A more subtle problem of substance abuse is the attempt of the addict to escape the pain of mental health problems through self-medicating. In this theory, the person who is abusing substances is doing so much for the same reason that a doctor might prescribe psychiatric medications. The substances are taken as a means of reducing symptoms of depression, anxiety, or trauma. The obvious drawback to this form of self-medication is that dosages of drugs and alcohol are not regulated, and, in the case of illicit drugs, the contents of the substance are not standardized. This can mean that one experience can vary from another, and can eventually result in the development of additional mental health disorders.

Depression is the most common mental health disorder associated with substance abuse. While the substance may initially provide relief from the sadness and anhedonia that a depressed person can experience, using this form of escapism can become a double-edged sword. Most substances will provide a burst of pleasure for the user, only to be followed by a withdrawal that leaves him or her in a pit of depression which is deeper than before.

Self-medicating for problems of anxiety is similarly self-defeating. One study has revealed that over 20% of people abusing drugs and alcohol are suffering from a form of anxiety disorder. The ingestion of a substance can help an anxious person to feel more at ease, but this, too, comes at a cost. Over time, the brain and body learns to become dependent on the substance in order to relax, and this biological response is what forms the basis of addiction.


How to Overcome the Challenges

Whether your mental health issues are caused by, or precede, your addiction, the key is to eliminate the root of the problem. Most substance abuse treatment programs utilize the top-down approach to this end, through assisting the addicted person to first rid the body of the effects of the substances. Once the substances have lost their influence through detoxification, the real work of repairing the psyche can begin.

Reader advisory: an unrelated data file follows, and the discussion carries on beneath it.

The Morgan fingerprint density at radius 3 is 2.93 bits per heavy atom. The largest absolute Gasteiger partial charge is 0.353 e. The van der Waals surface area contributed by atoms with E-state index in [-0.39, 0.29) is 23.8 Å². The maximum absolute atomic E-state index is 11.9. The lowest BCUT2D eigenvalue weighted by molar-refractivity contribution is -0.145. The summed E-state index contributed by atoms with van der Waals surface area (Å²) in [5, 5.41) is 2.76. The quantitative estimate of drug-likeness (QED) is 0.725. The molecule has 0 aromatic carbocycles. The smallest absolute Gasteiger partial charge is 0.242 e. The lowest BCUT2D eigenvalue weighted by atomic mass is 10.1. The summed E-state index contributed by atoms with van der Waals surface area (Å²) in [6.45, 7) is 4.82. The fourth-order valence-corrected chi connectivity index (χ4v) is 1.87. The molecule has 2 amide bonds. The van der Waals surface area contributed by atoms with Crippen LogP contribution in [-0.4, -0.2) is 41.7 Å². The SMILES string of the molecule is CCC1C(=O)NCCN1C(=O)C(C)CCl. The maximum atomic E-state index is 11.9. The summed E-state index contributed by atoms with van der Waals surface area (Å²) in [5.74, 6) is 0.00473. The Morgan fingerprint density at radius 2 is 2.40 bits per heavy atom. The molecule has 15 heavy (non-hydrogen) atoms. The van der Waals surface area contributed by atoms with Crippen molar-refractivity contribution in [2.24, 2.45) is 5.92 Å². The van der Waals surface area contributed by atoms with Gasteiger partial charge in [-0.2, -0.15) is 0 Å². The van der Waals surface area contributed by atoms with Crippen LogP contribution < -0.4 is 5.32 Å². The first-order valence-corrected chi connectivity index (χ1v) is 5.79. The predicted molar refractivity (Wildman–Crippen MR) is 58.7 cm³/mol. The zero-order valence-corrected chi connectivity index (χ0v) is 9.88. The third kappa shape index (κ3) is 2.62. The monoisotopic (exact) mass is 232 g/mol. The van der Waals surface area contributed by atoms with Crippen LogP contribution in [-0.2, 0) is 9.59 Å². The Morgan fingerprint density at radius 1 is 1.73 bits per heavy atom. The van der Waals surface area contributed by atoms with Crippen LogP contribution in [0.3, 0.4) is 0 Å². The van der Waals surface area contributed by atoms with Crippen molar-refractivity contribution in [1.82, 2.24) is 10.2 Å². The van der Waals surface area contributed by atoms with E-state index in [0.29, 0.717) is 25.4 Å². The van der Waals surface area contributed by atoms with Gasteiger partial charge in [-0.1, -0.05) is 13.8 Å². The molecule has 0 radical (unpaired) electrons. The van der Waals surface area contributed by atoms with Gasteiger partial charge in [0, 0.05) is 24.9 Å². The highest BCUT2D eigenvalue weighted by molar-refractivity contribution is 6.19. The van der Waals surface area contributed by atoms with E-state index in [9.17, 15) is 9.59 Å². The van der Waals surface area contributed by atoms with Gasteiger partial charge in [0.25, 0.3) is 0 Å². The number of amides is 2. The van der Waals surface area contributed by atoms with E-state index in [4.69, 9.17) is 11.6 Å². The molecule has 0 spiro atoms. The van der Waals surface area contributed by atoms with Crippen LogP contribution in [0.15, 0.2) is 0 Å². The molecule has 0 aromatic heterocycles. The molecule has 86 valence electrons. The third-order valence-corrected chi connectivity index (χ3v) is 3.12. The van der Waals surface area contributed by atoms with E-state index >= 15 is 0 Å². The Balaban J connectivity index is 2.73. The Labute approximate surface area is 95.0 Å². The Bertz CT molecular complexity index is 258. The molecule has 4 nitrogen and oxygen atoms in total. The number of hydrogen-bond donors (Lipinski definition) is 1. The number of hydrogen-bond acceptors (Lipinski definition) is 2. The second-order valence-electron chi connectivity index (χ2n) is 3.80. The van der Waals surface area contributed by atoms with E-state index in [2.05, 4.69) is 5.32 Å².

If your mental health problems have arisen as a result of substance abuse, you can expect it to take several weeks before the brain returns to baseline. For some, this baseline of functioning may be permanently altered, requiring the former addict to adapt to a new form of life. For fortunate others, the negative effects of the substance may permanently disappear after a matter of weeks.

For both the addict who developed acute mental health problems as a result of using, and the addict who uses to escape the mental health problems, there remains the issue of motivation. There is something that is lacking in the mind, emotions, and spirit of the addict, and the substances only provide a temporary promise of filling this need. A more permanent – and more healthy – solution is to seek therapy toward healing the underlying mental health issues which prompt the usage.

Several options for therapy treatment toward abstaining from substance abuse are available, and you can choose the method which speaks most intimately to your situation. Popular options for mental health treatment include Cognitive Behavioral, Solution-Focused, and Recovery-Oriented approaches toward healing. Search for your local options via the internet, or ask your current treatment team about further support for your continued journey of mental wellbeing.